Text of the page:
Toni and Burl’s three daughters extend our deepest thanks to Peggy Timm, Nathan Berryman, and Jim Fricker for sharing your time and care with us and with Burl during his last days.
My dad lived a rich and colorful life. As a young man, he served in the Navy. He had a strong entrepreneurial spirit, starting in his twenties with his convenience store, Burl’s Rip-Off (he forgot to put “weed” on the sign, although I’m pretty sure that was a significant source of revenue). Later in life he ran his electronics services business, ESC. For most of his working life, he was an Electronics Wizard, traveling around Montana installing and repairing fire alarm systems and entertaining everyone along the way. He was a wonderful Dad, husband, grandfather and friend.
Burl could fix anything mechanical. He had a complex of garages comprising more square footage than his house. Everything he touched ended up in great working order, with the added bonus of resembling an illustration from a Dr. Suess book. He loved to buy and sell cars. His friend Tommy Kimmel teased that he was like a middle eastern rug merchant with his constant vehicle deals. My sisters and I shared our first car, a tiny Honda Civic he acquired for $75 and “Fixed Up” for us. In Burl’s world, this meant that the driver’s seat was propped up with a broomstick, the horn honked when you turned left, cassette tapes in the car stereo sped up when the car accelerated, and there was a special button on the steering column which you had to push while turning the key to start the car. The car ran like a top, and everyone at Capital High School knew when the Streets girls were arriving.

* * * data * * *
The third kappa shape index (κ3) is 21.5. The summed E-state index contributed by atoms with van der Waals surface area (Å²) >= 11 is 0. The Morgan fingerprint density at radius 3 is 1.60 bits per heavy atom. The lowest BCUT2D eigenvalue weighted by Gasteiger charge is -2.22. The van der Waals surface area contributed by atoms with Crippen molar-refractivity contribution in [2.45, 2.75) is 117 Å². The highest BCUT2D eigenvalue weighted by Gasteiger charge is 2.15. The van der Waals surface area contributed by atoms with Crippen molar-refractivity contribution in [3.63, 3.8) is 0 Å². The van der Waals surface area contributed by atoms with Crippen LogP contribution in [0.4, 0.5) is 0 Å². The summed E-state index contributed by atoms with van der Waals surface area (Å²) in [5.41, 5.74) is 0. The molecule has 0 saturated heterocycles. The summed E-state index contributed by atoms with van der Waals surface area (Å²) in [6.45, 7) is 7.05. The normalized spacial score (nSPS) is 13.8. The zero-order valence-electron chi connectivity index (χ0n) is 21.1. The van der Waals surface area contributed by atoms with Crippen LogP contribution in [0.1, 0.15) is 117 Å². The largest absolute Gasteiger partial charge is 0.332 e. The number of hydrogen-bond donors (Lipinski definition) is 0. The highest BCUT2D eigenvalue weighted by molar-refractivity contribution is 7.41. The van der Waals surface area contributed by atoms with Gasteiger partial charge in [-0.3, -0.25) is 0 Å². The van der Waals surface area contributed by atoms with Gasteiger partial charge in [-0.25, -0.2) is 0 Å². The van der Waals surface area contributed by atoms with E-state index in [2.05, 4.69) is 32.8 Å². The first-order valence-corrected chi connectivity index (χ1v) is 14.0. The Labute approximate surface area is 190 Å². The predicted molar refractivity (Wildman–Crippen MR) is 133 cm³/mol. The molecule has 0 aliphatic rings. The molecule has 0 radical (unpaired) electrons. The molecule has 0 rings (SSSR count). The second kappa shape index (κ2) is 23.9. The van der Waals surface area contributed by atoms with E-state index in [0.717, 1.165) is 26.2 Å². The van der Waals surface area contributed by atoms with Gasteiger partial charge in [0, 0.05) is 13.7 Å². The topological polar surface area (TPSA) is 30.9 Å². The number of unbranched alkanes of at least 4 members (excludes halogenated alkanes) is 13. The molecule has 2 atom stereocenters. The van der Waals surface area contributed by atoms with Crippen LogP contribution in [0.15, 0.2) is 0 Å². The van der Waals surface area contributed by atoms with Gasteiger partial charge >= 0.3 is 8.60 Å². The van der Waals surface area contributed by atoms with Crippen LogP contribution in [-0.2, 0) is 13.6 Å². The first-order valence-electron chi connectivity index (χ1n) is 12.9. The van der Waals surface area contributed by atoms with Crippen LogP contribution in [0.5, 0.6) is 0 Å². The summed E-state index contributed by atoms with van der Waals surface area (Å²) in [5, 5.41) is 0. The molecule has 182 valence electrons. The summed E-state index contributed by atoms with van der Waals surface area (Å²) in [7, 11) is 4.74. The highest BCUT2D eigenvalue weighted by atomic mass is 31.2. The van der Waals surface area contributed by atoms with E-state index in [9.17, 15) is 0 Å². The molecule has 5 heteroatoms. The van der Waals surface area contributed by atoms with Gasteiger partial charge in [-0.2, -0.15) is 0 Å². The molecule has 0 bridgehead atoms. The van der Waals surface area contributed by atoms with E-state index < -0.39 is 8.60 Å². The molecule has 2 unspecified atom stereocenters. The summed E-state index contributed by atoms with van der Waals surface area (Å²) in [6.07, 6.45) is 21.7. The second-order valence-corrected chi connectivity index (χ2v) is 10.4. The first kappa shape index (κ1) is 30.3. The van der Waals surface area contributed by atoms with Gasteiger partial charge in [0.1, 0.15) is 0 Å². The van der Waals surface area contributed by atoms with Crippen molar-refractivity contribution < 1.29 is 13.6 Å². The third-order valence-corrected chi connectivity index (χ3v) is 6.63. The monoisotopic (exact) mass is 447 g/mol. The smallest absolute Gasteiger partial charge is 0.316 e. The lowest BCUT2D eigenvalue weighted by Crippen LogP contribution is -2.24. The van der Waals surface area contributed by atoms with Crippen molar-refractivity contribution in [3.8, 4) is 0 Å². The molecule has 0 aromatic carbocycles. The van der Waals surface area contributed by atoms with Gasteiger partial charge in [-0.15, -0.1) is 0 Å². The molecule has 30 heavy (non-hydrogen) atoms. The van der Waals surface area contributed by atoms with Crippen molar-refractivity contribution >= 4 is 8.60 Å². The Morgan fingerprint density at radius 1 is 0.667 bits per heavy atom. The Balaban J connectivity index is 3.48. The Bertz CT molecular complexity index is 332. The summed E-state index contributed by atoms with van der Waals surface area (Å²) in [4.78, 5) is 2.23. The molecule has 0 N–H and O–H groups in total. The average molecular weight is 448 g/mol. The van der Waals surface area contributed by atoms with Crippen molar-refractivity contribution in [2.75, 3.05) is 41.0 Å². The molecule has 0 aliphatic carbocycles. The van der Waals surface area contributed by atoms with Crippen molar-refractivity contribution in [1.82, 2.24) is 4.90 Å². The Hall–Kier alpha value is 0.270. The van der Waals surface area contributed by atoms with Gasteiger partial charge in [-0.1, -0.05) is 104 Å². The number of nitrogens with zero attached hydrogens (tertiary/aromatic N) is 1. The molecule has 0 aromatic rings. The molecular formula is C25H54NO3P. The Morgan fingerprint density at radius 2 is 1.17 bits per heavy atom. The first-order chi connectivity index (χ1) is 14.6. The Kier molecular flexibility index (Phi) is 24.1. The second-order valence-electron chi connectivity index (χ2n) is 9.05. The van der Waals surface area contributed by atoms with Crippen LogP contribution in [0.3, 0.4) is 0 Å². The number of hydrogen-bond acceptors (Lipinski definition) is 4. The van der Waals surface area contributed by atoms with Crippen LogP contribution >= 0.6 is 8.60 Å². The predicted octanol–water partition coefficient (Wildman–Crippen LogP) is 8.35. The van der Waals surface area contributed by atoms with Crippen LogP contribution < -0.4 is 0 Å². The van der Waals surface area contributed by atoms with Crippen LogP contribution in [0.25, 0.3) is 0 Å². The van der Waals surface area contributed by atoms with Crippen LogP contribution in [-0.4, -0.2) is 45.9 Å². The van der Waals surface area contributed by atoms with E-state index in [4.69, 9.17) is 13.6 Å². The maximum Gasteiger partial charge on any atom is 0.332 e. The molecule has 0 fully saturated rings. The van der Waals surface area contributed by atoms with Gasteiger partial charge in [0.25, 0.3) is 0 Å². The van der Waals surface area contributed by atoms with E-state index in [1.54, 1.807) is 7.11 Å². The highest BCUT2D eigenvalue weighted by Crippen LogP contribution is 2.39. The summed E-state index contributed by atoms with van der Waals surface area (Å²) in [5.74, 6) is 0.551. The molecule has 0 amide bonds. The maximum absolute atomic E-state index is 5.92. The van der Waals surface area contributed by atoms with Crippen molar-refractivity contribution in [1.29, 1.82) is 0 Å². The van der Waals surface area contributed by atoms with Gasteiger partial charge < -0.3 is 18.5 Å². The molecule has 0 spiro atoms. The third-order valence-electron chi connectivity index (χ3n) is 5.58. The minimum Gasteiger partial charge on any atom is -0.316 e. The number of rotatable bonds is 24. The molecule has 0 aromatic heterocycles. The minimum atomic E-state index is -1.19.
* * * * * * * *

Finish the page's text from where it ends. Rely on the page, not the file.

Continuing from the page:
Burl SHOWED UP for the people he loved. He advocated and cared for both of his parents at the end of their lives. He took our 90 year old spinster great aunt Julia grocery shopping every Saturday for at least five years, and when she got to the end of her life, he was her caregiver and representative. He did the same thing with his brother Wayne who died last year. He cared for and ceaselessly loved his wife Toni, his chosen son Guy Root, his family, and his friends. When our mom Karen got sick and was so afraid, I will never forget him climbing into the hospital bed with her, putting his arms around her, and telling her he would never leave her. And he didn’t.
We can’t talk about Burl without mentioning his sense of humor. The night he died, we had a family dinner at his home with him in the next room in the hospice bed. We were talking about life expectancy, and somebody googled and found that in the US it’s age 78, and in Canada Age 80. Burl’s 15-year old grandson, Henry, piped up and said “When I turn 78 I’m moving to Canada.” It is comforting to know that Burl heard this and our laughter in his last moments, leaving the world in the only way he would want – with the people he loved most around him, laughing and loving one another.
Burl was witty, talented, loyal, and sometimes painfully authentic. Politically correct, he was not. He moved through the world unapologetically regaling it with his unique brand of humor. If you knew Burl for any length of time, you know what I mean. Here and now, I extend his apology if he unwittingly offended you, and I assure you that his intention was always to entertain and delight.
Burl was very clear about his end of life wishes. He filled out a form detailing “What I Want My Loved Ones to Know”. The final question was “If anyone asks how I want to be remembered, please say the following about me”. His response was: I tried my best to be a good person.
Dad, you were more than a good person. You were a fucking spectacular person. Casey, Britt and I are honored to be your daughters, and our hearts burst with pride when we think of the person you were and the life you lived. Thank you dad. We love you.